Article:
From after the Civil War until the turn of the 20th century, the company grew through product development and acquisitions of smaller farm-equipment companies. By 1910, John Deere was a small conglomerate of 12 manufacturing entities and 25 sales organizations in the United States and Canada. William A. Hewitt, the last CEO related to the Deere family, carried the company overseas. Deere's first small-tractor assembly plant in Mexico came in 1956, followed by a major interest in a German tractor- and harvester-making operation with a small presence in Spain.

Soon, Deere agricultural equipment transformed farm markets in France, Argentina and South Africa. Successor leaders would carry the John Deere name into the Soviet Union, and later into its breakup countries, and into Japan and China.

The Deere legacy never was forgotten. Former CEO Robert A. Hanson, who led the company through a prolonged farm recession in the 1980s, once said, "I believe all of our present strengths have been built on the foundation of achievement, integrity and momentum that we have inherited from our predecessors."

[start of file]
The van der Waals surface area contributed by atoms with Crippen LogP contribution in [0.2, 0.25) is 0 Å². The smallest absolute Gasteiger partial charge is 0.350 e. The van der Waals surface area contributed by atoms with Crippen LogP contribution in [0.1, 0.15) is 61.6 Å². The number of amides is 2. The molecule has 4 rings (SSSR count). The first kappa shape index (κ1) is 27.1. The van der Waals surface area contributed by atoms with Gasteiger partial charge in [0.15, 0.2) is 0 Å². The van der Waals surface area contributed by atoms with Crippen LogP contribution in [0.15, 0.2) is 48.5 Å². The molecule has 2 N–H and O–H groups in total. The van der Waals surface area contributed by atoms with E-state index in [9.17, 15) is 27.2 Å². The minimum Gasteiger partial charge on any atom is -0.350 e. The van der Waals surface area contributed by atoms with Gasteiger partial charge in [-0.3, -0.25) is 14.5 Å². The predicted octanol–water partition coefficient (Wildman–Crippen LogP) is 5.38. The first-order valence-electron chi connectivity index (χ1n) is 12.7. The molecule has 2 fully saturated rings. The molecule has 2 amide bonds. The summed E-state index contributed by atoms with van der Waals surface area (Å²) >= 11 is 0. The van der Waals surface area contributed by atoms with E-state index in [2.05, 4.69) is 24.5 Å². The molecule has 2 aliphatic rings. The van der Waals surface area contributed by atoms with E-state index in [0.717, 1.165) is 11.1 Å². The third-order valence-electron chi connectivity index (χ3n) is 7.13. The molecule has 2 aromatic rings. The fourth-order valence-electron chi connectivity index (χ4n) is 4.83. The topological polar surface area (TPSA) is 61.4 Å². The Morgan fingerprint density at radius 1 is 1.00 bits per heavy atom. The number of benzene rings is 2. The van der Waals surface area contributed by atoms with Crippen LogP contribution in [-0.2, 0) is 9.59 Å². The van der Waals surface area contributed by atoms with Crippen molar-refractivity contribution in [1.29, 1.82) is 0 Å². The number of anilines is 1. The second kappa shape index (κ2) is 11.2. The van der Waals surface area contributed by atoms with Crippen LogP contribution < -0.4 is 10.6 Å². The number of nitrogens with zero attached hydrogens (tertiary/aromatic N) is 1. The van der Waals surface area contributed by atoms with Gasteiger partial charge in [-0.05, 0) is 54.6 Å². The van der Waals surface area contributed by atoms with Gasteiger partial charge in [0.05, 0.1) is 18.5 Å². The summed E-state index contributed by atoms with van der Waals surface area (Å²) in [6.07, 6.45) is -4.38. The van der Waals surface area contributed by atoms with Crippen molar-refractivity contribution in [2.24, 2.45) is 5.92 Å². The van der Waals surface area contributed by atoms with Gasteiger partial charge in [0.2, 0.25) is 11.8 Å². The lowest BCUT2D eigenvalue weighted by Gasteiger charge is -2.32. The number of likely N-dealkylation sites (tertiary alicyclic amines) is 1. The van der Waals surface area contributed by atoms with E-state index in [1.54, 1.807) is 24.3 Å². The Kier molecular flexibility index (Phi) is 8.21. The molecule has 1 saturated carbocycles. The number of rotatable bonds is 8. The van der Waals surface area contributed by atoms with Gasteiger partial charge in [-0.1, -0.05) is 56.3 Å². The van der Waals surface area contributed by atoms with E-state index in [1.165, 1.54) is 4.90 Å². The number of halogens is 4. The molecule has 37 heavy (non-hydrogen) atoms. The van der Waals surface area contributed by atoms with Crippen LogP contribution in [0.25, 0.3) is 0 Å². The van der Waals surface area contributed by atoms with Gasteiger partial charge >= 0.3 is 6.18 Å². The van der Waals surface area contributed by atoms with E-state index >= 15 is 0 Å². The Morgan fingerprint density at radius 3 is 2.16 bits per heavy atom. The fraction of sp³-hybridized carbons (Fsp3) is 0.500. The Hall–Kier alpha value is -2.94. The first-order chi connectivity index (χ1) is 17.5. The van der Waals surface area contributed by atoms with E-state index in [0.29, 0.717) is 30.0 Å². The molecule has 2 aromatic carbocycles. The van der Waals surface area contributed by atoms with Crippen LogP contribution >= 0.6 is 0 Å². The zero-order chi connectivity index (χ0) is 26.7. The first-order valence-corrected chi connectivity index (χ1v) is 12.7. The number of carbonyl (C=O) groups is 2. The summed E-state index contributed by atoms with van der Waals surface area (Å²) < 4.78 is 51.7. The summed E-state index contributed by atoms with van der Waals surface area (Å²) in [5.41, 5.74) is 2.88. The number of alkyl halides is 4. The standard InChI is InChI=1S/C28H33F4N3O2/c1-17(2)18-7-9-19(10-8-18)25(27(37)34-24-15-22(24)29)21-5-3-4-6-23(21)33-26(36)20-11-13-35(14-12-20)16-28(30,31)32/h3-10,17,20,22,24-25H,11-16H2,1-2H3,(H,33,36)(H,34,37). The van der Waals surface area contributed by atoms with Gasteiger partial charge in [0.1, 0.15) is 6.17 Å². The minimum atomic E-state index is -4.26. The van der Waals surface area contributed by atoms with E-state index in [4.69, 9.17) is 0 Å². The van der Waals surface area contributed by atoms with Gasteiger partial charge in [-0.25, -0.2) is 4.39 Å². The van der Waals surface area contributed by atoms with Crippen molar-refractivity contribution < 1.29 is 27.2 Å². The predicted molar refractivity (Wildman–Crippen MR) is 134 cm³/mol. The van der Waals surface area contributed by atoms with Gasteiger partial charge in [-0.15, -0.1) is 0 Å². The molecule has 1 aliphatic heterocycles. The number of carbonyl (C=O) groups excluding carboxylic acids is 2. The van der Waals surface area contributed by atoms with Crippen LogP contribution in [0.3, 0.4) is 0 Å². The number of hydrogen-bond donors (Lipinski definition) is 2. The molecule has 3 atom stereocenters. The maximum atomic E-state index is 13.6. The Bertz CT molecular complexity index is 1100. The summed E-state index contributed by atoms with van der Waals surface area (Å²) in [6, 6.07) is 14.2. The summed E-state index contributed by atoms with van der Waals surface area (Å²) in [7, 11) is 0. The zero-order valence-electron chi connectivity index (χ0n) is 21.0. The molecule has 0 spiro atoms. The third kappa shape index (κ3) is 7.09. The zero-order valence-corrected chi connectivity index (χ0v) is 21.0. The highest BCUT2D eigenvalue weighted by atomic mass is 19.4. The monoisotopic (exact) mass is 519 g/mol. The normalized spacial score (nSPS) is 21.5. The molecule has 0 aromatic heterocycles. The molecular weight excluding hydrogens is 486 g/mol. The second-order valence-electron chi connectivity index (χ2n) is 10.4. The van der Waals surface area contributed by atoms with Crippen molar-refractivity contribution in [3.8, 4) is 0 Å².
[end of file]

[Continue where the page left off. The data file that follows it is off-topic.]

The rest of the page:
2012 is a banner year for Deere & Co. as it celebrates not only the company's 175th year, but also 100 years for the John Deere Harvester Works plant in East Moline.

Built on the banks of the Mississippi River in 1912, the harvester factory became John Deere's single largest combine plant, served by generations of John Deere employees. There, Deere built its first grain binders -- the predecessor of the combine -- in rented buildings on the site of the John Deere Harvester Works. Its workforce assembled 500 binders for the 1911 harvest season and began making mowers and rakes.